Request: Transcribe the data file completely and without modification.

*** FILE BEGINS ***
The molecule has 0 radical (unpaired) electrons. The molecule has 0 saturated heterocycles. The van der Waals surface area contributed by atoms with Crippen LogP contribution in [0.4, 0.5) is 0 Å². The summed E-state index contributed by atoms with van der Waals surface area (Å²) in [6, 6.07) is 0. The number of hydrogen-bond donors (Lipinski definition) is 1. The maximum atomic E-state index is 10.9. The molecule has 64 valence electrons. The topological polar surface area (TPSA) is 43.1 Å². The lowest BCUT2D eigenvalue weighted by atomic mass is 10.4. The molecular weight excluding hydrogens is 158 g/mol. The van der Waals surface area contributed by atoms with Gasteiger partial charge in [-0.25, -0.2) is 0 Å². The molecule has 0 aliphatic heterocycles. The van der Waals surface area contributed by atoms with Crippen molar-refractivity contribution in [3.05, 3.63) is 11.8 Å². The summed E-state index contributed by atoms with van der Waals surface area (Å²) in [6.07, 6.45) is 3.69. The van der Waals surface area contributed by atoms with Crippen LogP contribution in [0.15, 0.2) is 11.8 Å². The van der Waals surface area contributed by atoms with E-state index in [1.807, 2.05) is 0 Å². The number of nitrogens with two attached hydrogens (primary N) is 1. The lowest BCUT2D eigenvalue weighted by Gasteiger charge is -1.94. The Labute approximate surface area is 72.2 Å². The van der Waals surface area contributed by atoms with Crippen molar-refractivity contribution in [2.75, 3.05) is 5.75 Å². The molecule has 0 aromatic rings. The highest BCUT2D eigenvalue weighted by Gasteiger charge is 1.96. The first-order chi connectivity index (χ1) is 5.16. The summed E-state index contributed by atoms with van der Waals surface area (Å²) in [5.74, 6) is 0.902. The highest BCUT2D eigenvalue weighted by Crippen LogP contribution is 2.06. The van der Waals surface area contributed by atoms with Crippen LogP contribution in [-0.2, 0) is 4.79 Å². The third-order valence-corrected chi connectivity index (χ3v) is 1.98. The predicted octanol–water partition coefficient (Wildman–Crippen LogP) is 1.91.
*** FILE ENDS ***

The molecule has 0 radical (unpaired) electrons. The molecule has 0 saturated heterocycles. The van der Waals surface area contributed by atoms with Crippen LogP contribution in [0.4, 0.5) is 0 Å². The summed E-state index contributed by atoms with van der Waals surface area (Å²) in [6, 6.07) is 0. The number of hydrogen-bond donors (Lipinski definition) is 1. The maximum atomic E-state index is 10.9. The molecule has 64 valence electrons. The topological polar surface area (TPSA) is 43.1 Å². The lowest BCUT2D eigenvalue weighted by atomic mass is 10.4. The molecular weight excluding hydrogens is 158 g/mol. The van der Waals surface area contributed by atoms with Gasteiger partial charge in [-0.25, -0.2) is 0 Å². The molecule has 0 aliphatic heterocycles. The van der Waals surface area contributed by atoms with Crippen molar-refractivity contribution in [3.05, 3.63) is 11.8 Å². The summed E-state index contributed by atoms with van der Waals surface area (Å²) in [6.07, 6.45) is 3.69. The van der Waals surface area contributed by atoms with Crippen LogP contribution in [0.15, 0.2) is 11.8 Å². The van der Waals surface area contributed by atoms with E-state index in [1.807, 2.05) is 0 Å². The number of nitrogens with two attached hydrogens (primary N) is 1. The lowest BCUT2D eigenvalue weighted by Gasteiger charge is -1.94. The Labute approximate surface area is 72.2 Å². The van der Waals surface area contributed by atoms with Crippen molar-refractivity contribution in [2.75, 3.05) is 5.75 Å². The molecule has 0 aromatic rings. The highest BCUT2D eigenvalue weighted by Gasteiger charge is 1.96. The first-order chi connectivity index (χ1) is 5.16. The summed E-state index contributed by atoms with van der Waals surface area (Å²) in [5.74, 6) is 0.902. The highest BCUT2D eigenvalue weighted by Crippen LogP contribution is 2.06. The van der Waals surface area contributed by atoms with Crippen LogP contribution in [-0.2, 0) is 4.79 Å². The third-order valence-corrected chi connectivity index (χ3v) is 1.98. The predicted octanol–water partition coefficient (Wildman–Crippen LogP) is 1.91.